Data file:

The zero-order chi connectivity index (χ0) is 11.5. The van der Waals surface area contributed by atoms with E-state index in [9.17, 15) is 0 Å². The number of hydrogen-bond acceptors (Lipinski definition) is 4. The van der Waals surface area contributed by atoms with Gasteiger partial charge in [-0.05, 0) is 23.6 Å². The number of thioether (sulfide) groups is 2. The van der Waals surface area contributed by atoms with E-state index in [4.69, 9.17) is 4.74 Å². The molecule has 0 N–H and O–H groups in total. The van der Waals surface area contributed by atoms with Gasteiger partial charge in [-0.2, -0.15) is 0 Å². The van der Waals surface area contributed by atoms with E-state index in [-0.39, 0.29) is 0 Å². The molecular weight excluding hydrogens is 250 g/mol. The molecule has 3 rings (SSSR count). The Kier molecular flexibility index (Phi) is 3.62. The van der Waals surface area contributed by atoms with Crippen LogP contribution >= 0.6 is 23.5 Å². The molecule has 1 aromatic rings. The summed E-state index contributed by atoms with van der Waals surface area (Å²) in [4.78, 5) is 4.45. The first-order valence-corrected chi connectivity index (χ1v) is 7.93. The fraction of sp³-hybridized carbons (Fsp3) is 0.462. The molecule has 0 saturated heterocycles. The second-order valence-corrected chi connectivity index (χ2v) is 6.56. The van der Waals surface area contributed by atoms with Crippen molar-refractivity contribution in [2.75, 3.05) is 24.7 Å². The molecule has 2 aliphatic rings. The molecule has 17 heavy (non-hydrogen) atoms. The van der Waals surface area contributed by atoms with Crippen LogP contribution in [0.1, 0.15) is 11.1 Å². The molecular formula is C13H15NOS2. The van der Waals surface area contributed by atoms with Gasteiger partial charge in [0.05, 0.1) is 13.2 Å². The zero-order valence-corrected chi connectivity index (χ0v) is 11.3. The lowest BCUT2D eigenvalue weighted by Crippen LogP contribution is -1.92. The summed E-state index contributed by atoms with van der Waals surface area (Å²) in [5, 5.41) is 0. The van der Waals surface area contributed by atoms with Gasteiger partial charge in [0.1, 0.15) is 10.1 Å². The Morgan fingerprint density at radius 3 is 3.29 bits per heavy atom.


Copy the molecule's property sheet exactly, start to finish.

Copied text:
The zero-order chi connectivity index (χ0) is 11.5. The van der Waals surface area contributed by atoms with E-state index in [9.17, 15) is 0 Å². The number of hydrogen-bond acceptors (Lipinski definition) is 4. The van der Waals surface area contributed by atoms with Gasteiger partial charge in [-0.05, 0) is 23.6 Å². The number of thioether (sulfide) groups is 2. The van der Waals surface area contributed by atoms with E-state index in [4.69, 9.17) is 4.74 Å². The molecule has 0 N–H and O–H groups in total. The van der Waals surface area contributed by atoms with Gasteiger partial charge in [-0.2, -0.15) is 0 Å². The van der Waals surface area contributed by atoms with E-state index in [-0.39, 0.29) is 0 Å². The molecular weight excluding hydrogens is 250 g/mol. The molecule has 3 rings (SSSR count). The Kier molecular flexibility index (Phi) is 3.62. The van der Waals surface area contributed by atoms with Crippen LogP contribution >= 0.6 is 23.5 Å². The molecule has 1 aromatic rings. The summed E-state index contributed by atoms with van der Waals surface area (Å²) in [4.78, 5) is 4.45. The first-order valence-corrected chi connectivity index (χ1v) is 7.93. The fraction of sp³-hybridized carbons (Fsp3) is 0.462. The molecule has 0 saturated heterocycles. The second-order valence-corrected chi connectivity index (χ2v) is 6.56. The van der Waals surface area contributed by atoms with Crippen molar-refractivity contribution in [2.75, 3.05) is 24.7 Å². The molecule has 2 aliphatic rings. The molecule has 17 heavy (non-hydrogen) atoms. The van der Waals surface area contributed by atoms with Crippen LogP contribution in [0.1, 0.15) is 11.1 Å². The molecular formula is C13H15NOS2. The van der Waals surface area contributed by atoms with Gasteiger partial charge in [0.05, 0.1) is 13.2 Å². The zero-order valence-corrected chi connectivity index (χ0v) is 11.3. The lowest BCUT2D eigenvalue weighted by Crippen LogP contribution is -1.92. The summed E-state index contributed by atoms with van der Waals surface area (Å²) in [5, 5.41) is 0. The van der Waals surface area contributed by atoms with Gasteiger partial charge in [0.1, 0.15) is 10.1 Å². The Morgan fingerprint density at radius 3 is 3.29 bits per heavy atom.